This contributor post was written by Tiffany Moore.
Are you on of those people who has no problem writing about other people, about your inspirations, about what you love, but when it comes to writing a bio, an artist’s statement or a marketing page, you freeze up?
The point of a good personal statement (see also: manifesto, artist statement, bio, about page) is to dazzle your audience senseless and leave them wanting more, so much more, in fact, that they can’t help but check what you’re selling, visit your shop, or hop on over to your blog or services page.
But I don’t want it to be too personal…
Remember, your art is personal. It’s a part of you, so that’s a big piece of what you’re selling: YOU.
You don’t do this work because it’s easy. You do it because you can’t not do it, because something compels you, because creating makes you come alive. That’s what people want to hear about, that’s what gets them hooked.
What are the things that make you “weird” to other people? Those are the things that make you stand out. Me? I’m fascinated by giraffes, head over heels for a couple of bluegrass brothers from North Carolina and swoon over anything French. These things get me going! They make me tick…I’m definitely going to be sharing them on my bio.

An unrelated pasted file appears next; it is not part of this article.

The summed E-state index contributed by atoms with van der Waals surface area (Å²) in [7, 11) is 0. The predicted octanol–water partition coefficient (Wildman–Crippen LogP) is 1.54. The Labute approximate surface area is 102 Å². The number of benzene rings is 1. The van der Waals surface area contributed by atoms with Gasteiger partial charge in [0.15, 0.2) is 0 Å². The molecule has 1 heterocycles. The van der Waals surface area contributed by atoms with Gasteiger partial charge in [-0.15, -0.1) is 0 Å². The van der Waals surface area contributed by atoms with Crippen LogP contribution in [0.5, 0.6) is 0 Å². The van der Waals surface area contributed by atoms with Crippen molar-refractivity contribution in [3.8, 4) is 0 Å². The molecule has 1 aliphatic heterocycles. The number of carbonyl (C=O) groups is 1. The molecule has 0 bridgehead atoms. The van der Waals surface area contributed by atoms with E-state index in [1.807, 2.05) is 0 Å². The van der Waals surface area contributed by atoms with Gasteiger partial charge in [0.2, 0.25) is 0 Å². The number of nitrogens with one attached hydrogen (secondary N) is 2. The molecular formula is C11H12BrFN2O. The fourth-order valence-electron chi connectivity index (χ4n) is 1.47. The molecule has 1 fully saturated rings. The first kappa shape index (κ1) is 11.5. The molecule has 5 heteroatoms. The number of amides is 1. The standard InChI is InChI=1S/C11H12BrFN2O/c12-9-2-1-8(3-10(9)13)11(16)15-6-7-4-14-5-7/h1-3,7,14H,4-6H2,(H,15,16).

A couple of things to keep in mind as you contemplate your start:
- What makes your heart sing? We don’t need your life story, we need your magic. What do you get lost in? What brings tears to your eyes? Start here and you can’t fail.
- What value do you give to the world? If you have trouble with this one, start with the people who love and care about the most. Ask them what they love about you. Send an email asking for three words that describe you. Reach out and let them do the work ~ what you hear will surprise you.
But I don’t want to sound like I’m bragging…
You, you sweet, dear soul, are so gracious and thoughtful and lovely, that you are beyond bragging. There is a difference between being proud of something you’ve accomplished and bragging.
The world wants to be able to celebrate your successes, the people who care about you (they exist in tremendous numbers) want to know what you’re up to. No one can support you unless you want them to and tell them how. It’s a simple fact.
When you first start out with talking and writing about yourself, it’s going to feel incredibly uncomfortable. It will feel braggy. You will feel like you’re doing nothing but talking about yourself. It’s okay. Take it slow and be gentle with yourself. You will find your voice: the first step is to start. Somewhere, anywhere. Just get started.
*image via WriteWithMoxie Red Paper Pencils